Monday, November 17, 2014

Alex's Advanced Weight Training And Conditioning III



Song:  Enter Sandman

Group:  Metallica





Alex engaging in Full Squats for 20 singles with 170 lbs.


Although Alex can Squat more than this amount of weight...
I had him start out with an easy amount of weight to lift...
and I will have him build up more slowly than as before.

He will be adding 10 lbs. to his Squat once a month.

He will start with 14 singles with a new and heavier weight...
with each succeeding week adding two more sets until he gets to 20...
and then the following workout drops to 14 sets
with the new higher amount of weight
(hence, the increase in weight once a month).

Although it may not seem like much of a weight increase...
in a year's time...he will have added 120 lbs. to his training weight.

We are shooting for his being able to Full Squat 300 lbs. 
for 20 sets of singles...in a little over one year's time.


Notice how he goes to rock bottom in his squat.

Also...
and this is extremely important...
he doesn't bounce at the bottom.

He pauses at the bottom of each lift for approximately 2 seconds.

This takes out the elastic effects of the tendons and the muscle sheathing...
and, most importantly, prevents damage to them.

I have him take a breath before the lift to the full standing position.
I then have him exhale for the duration of the controlled lowering of the weight
to the full squat position.

I have him take another full inhalation (to as full as can be managed)...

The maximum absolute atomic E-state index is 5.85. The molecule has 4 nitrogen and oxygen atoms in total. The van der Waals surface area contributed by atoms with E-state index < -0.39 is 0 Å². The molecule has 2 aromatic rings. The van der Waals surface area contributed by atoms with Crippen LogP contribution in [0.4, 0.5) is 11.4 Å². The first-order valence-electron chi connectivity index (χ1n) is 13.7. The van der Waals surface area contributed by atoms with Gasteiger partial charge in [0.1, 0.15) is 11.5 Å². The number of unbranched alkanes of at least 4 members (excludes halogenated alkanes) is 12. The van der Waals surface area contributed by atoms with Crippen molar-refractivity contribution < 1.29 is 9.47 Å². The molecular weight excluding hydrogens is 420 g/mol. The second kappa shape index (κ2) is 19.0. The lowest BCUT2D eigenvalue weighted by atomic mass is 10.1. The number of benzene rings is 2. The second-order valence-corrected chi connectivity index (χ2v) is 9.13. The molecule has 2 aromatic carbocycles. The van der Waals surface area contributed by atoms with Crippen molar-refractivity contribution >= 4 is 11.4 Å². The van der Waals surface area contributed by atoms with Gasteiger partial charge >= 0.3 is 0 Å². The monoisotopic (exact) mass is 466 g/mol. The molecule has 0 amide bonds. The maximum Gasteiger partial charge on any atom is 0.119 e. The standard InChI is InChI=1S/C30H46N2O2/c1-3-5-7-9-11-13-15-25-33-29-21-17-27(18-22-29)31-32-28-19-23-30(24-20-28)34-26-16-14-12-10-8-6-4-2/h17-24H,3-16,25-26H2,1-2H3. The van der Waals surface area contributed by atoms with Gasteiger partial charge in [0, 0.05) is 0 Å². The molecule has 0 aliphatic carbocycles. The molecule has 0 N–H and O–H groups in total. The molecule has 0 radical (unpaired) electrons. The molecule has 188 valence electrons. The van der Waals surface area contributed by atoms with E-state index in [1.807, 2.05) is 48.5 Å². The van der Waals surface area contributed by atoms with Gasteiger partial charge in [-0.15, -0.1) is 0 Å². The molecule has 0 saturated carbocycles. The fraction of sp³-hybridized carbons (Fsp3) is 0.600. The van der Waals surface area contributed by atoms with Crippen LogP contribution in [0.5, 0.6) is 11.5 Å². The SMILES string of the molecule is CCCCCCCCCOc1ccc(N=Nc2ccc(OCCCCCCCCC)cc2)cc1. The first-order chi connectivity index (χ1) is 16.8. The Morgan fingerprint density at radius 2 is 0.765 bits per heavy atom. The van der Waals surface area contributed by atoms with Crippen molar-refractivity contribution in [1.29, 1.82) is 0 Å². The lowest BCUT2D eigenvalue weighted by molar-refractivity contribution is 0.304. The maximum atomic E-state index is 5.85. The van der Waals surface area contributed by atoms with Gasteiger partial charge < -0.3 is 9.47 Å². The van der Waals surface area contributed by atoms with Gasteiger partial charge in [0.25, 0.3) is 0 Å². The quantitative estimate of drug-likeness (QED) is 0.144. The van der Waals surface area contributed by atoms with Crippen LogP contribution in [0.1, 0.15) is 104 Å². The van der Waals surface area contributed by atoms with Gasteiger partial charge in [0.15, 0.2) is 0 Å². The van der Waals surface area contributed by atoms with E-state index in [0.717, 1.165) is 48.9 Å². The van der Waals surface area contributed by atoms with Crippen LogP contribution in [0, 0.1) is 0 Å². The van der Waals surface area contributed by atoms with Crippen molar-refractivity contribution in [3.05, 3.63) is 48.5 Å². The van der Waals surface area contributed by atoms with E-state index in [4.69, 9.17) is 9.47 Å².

and he will then exhale for the full duration of his lift back to the starting position.

This, in itself, causes the pause at the bottom to last approximately 2 seconds.

I have him do this on all of his lifts.
This not only increases total body coordination and the desired training effect...
it prevents injuries.

I've made some major changes to Alex's weight training routine.

I am always with him as he trains.
I watch closely as he lifts.
I monitor his form...
and how his body reacts to the training
through his fatigue level and through his recovery level
from set to set...and from week to week.

As his body started to not fully recover from his last routine...
as evidenced from a decrease in the amount lifted...
it was time to simplify the routine once again.

Alex is not only lifting weights...
he is also engaging in muscular stamina and endurance training.

As we have increased this type of training...
his purely strength training has suffered.

This means that I have to take out some lifts...
and take down the level of intensity of the routine so his body may once again...
supercompensate.


I have taken out the Trap Bar Deadlift.

The Full Squat is the king of lower body exercises.

Alex already trains many of the same muscles as the deadlift 
when he does his Farmer's Walk.

So...
Alex now Squats...
and then does 20 pull ups 
(in sets of 3 with 20 - 30 seconds rest between)
for his Sunday weight routine.



Alex starts his pull ups from a fully extended position...


 and he can almost complete a full pull up on the first repetition of his early sets.


On his second repetition of each set...
this is about as high as he can go.


And by the third repetition...
this is about as high as he can go.


This is about as high as he can go by the time the last sets are completed.


I have also taken out the Press on Thursdays...
and added the Jerk.

Eventually, I will teach him the Clean and Jerk